Sunday, May 22, 2016

Pages From the Past: My 2005 Reading Journal


In lieu of a typical Weekend Update post, I've decided to return to my Pages From the Past series, which took an unplanned hiatus over the winter when my old reading journal did not make the trip to Florida with us. So let's pick up where we left off...in 2005. Life before blogging. I was a member of several Yahoo book discussion groups and even owned a classics group back then.

The books below are not necessarily my highest rated books of the year, but titles which have stood the test of time. More than a decade later I still think about, talk about, and recommend them.


Memorable Books Read in 2005


Fiction


The Moonstone by Wilkie Collins
My first, and still favorite, Wilkie Collins novel.




Peyton Place by Grace Metalious
 An iconic book read with the classics group... not nearly as shocking as I'd expected.




Crossing to Safety by Wallace Stegner
Probably my favorite novel ever!




A Tree Grows in Brooklyn by Betty Smith
Just lovely. Why didn't I read this when I was younger?




The Other Boleyn Girl by Philippa Gregory
Steamy historical fiction... very entertaining!




Nonfiction


I read everything Ann Patchett writes. Followed this up with Lucy Grealy's Autobiography of a Face.



And the Band Played On by Randy Shilts
An excellent book about the early years of the AIDS epidemic.




Fast Food Nation by Eric Schlosser
This is the title that got me hooked on food books.




I read this with an online nonfiction group. Very interesting.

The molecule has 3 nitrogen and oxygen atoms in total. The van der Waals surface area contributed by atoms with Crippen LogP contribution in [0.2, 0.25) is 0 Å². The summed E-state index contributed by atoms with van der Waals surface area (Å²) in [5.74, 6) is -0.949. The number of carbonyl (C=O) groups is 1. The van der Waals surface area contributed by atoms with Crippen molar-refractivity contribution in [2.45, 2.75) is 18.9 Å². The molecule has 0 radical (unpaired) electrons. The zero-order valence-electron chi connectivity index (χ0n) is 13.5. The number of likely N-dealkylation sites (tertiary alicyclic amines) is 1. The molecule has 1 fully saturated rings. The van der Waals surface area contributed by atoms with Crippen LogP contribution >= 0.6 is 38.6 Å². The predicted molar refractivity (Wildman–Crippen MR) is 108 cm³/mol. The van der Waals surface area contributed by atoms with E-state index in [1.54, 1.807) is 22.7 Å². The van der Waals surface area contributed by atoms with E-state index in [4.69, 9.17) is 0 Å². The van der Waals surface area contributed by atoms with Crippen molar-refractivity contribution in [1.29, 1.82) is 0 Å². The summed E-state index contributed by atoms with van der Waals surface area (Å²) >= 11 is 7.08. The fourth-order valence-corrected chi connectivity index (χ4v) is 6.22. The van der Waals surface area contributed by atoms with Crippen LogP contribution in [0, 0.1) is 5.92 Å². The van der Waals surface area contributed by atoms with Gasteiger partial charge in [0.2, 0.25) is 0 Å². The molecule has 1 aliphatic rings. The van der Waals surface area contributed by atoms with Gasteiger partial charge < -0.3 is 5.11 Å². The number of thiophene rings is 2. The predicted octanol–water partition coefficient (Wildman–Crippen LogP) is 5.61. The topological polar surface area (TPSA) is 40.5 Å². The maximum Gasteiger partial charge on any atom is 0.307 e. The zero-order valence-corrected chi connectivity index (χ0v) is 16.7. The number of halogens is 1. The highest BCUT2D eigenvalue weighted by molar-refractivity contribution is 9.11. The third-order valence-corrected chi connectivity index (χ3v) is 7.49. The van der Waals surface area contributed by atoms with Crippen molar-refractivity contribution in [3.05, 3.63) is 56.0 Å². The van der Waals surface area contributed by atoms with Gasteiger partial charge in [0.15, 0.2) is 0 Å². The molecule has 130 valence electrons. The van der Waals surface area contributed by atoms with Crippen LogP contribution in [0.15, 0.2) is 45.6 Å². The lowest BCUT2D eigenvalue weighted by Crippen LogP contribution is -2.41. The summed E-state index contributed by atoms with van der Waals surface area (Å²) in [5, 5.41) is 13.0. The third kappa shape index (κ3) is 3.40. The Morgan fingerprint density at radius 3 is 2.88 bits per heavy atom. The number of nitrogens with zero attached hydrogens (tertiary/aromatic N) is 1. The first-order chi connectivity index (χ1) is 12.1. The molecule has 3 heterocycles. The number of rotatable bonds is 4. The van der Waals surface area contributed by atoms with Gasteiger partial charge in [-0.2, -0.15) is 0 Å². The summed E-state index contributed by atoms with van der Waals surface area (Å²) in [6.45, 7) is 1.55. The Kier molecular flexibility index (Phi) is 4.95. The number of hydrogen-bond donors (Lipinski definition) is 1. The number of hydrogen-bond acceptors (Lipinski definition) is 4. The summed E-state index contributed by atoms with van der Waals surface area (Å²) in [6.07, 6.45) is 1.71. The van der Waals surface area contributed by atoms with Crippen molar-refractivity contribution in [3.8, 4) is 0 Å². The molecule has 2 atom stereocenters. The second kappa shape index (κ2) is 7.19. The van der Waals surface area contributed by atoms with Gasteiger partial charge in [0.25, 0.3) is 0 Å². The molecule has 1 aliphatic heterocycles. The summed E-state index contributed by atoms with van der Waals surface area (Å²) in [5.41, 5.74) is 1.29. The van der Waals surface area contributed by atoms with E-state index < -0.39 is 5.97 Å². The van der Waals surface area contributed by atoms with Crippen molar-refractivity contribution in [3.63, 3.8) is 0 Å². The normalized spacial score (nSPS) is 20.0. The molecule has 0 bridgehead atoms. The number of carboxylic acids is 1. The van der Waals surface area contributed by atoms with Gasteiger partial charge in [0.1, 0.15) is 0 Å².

Mao's Last Dancer by Li Cunxin
Also for the nonfiction group, I couldn't put it down.




Audiobooks


My Sister's Keeper by Jodi Picoult
2005 was the year my love of multi-narrator productions took off. Some books, especially those with chapters told from alternating viewpoints, lend themselves perfectly to this type of production.

Clara Callan by Richard B. Wright, which I listened to and loved in 2003, was my first experience with dual narrators. My Sister's Keeper by Jodi Picoult, with over half a dozen narrators, took it to a whole new level. When I discover books on my wish list with multi-narrator productions today, I always at least consider going the audio route.


Do you remember what you were reading in 2005?
Find my previous Pages From the Past posts here.

Next month I'll look back to 2006.

28 comments:

  1. Looks like a fun thing to do. I may have to do that myself, because I do keep a journal of books read.

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  2. I love these posts... and the fact that we have so much in common even when we read so many different books!

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    1. Audrey - I'm glad! It's so much fun to write these posts.

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  3. You read some great books in 2005!

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    1. Lisa - 2005 was a good year for reading!

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  4. Oh, it's fun to look back! I don't know exactly what I was reading then...didn't keep a journal. But my shelves had Jodi Picoult books, as well as some Ann Patchett. Thanks for sharing.

    Here are MY WEEKLY UPDATES

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    1. Laure-Rain Snow - I was reading all of Jodi Picoult back then, but have since given up on her. Still going strong with Ann Patchett though.

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  5. I am not sure what I was reading then either...I think I might have still been teaching and I was mostly reading children's books! It is fun to look back!

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    1. Patty - If you were still teaching, then no doubt it was children's books. I used to love children's books, but stopped reading them when my own grew up.

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  6. Added Crossing to Safety to my "to read" list.

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    1. Ann - Hope you love it as much as I do! It's definitely time for me to reread.